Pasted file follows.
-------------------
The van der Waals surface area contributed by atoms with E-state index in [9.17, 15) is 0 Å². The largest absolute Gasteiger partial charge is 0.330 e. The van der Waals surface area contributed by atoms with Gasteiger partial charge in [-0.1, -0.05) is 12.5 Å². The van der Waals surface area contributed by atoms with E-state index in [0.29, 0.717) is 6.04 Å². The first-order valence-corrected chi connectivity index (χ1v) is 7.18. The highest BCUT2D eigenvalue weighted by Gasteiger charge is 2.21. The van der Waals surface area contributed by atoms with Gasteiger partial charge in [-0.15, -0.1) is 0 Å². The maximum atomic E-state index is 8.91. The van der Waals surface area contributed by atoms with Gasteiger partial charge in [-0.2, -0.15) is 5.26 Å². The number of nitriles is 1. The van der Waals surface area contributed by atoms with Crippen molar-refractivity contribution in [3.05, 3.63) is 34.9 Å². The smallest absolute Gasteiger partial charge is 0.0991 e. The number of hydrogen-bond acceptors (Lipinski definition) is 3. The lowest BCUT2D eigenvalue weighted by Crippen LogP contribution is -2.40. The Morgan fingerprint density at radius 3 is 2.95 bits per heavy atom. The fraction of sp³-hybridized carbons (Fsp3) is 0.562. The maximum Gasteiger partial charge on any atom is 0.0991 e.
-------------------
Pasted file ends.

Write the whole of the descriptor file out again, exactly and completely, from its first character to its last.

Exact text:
The van der Waals surface area contributed by atoms with E-state index in [9.17, 15) is 0 Å². The largest absolute Gasteiger partial charge is 0.330 e. The van der Waals surface area contributed by atoms with Gasteiger partial charge in [-0.1, -0.05) is 12.5 Å². The van der Waals surface area contributed by atoms with E-state index in [0.29, 0.717) is 6.04 Å². The first-order valence-corrected chi connectivity index (χ1v) is 7.18. The highest BCUT2D eigenvalue weighted by Gasteiger charge is 2.21. The van der Waals surface area contributed by atoms with Gasteiger partial charge in [-0.15, -0.1) is 0 Å². The maximum atomic E-state index is 8.91. The van der Waals surface area contributed by atoms with Gasteiger partial charge in [-0.2, -0.15) is 5.26 Å². The number of nitriles is 1. The van der Waals surface area contributed by atoms with Crippen molar-refractivity contribution in [3.05, 3.63) is 34.9 Å². The smallest absolute Gasteiger partial charge is 0.0991 e. The number of hydrogen-bond acceptors (Lipinski definition) is 3. The lowest BCUT2D eigenvalue weighted by Crippen LogP contribution is -2.40. The Morgan fingerprint density at radius 3 is 2.95 bits per heavy atom. The fraction of sp³-hybridized carbons (Fsp3) is 0.562. The maximum Gasteiger partial charge on any atom is 0.0991 e.